Alan FeltusAmerican, 1943-
Alan Feltus, born in Washington DC, is a figurative painter of contemporary classicism, which is rooted iconically in artwork of the Italian Renaissance but has a timeless, melancholy aspect related to Modernism. However, his fascination with the Italian Old Masters and the culture of Italy, inspired him in 1987 to buy a farm near Assisi, Italy and became a full-time resident.
His figure subjects, often depicted in pairs in interior settings, usually have dark hair, simple clothing, "downturned mouths and sideways glances" with limbs that are "almost sculpturally smooth and characteristically bent into intriguing puzzlelike patterns. . . . unspecified narratives hover in the air, and the inhabitants seem lost in their own separate worlds of memory." (American Arts Quarterly, 54-55) He does not paint from models and rarely shows objects in his interior settings. He says that his paintings are a combination of realism and imagination, "intuitive by nature. . . .What I paint comes from within myself. I use mirrors to observe various parts of my own face or body to understand structure. . . . Every form in a painting is given a gesture. . . . I want to find the most perfect visual arrangement of form I can find." (Feltus 56-57)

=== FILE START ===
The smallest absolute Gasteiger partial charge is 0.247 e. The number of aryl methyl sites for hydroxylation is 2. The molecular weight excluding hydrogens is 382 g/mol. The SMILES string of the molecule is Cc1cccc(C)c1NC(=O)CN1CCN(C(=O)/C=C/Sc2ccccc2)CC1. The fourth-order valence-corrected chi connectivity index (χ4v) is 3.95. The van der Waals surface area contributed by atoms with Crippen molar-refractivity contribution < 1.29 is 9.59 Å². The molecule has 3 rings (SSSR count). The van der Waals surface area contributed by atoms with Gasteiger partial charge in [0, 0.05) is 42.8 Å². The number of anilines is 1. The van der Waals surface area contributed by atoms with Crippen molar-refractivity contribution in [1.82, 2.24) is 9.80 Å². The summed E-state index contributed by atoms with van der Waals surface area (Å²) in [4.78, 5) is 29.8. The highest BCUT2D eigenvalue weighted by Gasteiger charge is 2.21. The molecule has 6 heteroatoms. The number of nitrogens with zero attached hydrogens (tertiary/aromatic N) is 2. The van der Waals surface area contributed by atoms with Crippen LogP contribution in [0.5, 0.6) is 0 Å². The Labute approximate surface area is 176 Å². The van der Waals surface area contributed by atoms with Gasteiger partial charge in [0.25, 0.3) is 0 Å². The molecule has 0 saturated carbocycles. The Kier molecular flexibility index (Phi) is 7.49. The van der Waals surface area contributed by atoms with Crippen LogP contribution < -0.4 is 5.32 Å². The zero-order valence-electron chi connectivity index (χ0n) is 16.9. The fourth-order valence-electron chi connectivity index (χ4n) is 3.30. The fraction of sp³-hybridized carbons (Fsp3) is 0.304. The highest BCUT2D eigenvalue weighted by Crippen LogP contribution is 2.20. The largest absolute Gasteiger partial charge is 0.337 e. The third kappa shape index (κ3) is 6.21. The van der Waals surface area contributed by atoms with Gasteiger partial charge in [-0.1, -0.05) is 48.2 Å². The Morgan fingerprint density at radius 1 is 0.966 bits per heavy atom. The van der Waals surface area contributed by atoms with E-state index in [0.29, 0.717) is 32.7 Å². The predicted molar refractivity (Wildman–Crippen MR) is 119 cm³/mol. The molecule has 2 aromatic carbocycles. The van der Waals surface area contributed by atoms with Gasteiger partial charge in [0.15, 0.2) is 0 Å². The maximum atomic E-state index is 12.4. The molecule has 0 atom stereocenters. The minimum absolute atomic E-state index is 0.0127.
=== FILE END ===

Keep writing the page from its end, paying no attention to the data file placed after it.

Feltus studied at the Tyler School of Art at Temple University in Philadelphia from 1961 to 1962 and at Cooper Union in New York City, where he received his BFA degree in 1966. In 1968, he earned an MFA degree from Yale University.
Awards include The Prix de Rome for study at the American Academy in Rome, 1970 to 1972; a Tiffany Foundation Grant in 1980; a grant from the National Foundation for the Arts in 1981; and in 1982, a Pollock-Krasner Foundation Grant.
As an art educator, he was an Instructor at the Dayton Art Institute in Ohio from 1968 to 1970; and Associate Professor of Art at American University in Washington DC from 1972 to 1984.
Editors, "Exhibitions-Alan Feltus", American Arts Quarterly, Fall 2005, pp. 54-55, 58
Paul Feltus, "The Composition of Paintings: An Artists Perspective", American Arts Quarterly, Fall 2005, pp. 55-57
Who's Who in American Art, 2003-2004, p. 370-371